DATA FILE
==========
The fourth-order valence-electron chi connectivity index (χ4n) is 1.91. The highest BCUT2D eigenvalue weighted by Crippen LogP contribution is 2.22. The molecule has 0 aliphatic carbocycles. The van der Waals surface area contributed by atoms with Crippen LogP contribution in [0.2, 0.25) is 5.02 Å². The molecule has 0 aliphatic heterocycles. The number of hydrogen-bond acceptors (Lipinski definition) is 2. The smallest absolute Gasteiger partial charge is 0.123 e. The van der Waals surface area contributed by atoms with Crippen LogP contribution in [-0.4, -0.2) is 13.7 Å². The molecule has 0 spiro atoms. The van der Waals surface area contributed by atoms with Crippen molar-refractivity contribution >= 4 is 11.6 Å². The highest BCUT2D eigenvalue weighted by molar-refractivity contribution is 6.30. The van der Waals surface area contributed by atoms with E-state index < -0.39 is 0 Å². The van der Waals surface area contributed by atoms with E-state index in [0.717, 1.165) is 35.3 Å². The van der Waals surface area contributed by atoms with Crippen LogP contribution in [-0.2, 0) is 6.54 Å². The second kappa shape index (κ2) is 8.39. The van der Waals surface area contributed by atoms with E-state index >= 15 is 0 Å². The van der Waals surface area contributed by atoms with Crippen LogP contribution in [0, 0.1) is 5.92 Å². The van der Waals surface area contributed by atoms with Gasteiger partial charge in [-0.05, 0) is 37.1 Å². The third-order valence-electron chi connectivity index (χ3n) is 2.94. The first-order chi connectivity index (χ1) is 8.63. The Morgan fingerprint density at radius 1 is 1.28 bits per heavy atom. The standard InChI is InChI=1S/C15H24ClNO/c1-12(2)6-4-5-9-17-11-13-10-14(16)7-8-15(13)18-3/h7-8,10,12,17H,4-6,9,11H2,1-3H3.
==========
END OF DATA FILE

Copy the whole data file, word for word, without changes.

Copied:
The fourth-order valence-electron chi connectivity index (χ4n) is 1.91. The highest BCUT2D eigenvalue weighted by Crippen LogP contribution is 2.22. The molecule has 0 aliphatic carbocycles. The van der Waals surface area contributed by atoms with Crippen LogP contribution in [0.2, 0.25) is 5.02 Å². The molecule has 0 aliphatic heterocycles. The number of hydrogen-bond acceptors (Lipinski definition) is 2. The smallest absolute Gasteiger partial charge is 0.123 e. The van der Waals surface area contributed by atoms with Crippen LogP contribution in [-0.4, -0.2) is 13.7 Å². The molecule has 0 spiro atoms. The van der Waals surface area contributed by atoms with Crippen molar-refractivity contribution >= 4 is 11.6 Å². The highest BCUT2D eigenvalue weighted by molar-refractivity contribution is 6.30. The van der Waals surface area contributed by atoms with E-state index < -0.39 is 0 Å². The van der Waals surface area contributed by atoms with E-state index in [0.717, 1.165) is 35.3 Å². The van der Waals surface area contributed by atoms with Crippen LogP contribution in [-0.2, 0) is 6.54 Å². The second kappa shape index (κ2) is 8.39. The van der Waals surface area contributed by atoms with E-state index >= 15 is 0 Å². The van der Waals surface area contributed by atoms with Crippen LogP contribution in [0, 0.1) is 5.92 Å². The van der Waals surface area contributed by atoms with Gasteiger partial charge in [-0.05, 0) is 37.1 Å². The third-order valence-electron chi connectivity index (χ3n) is 2.94. The first-order chi connectivity index (χ1) is 8.63. The Morgan fingerprint density at radius 1 is 1.28 bits per heavy atom. The standard InChI is InChI=1S/C15H24ClNO/c1-12(2)6-4-5-9-17-11-13-10-14(16)7-8-15(13)18-3/h7-8,10,12,17H,4-6,9,11H2,1-3H3.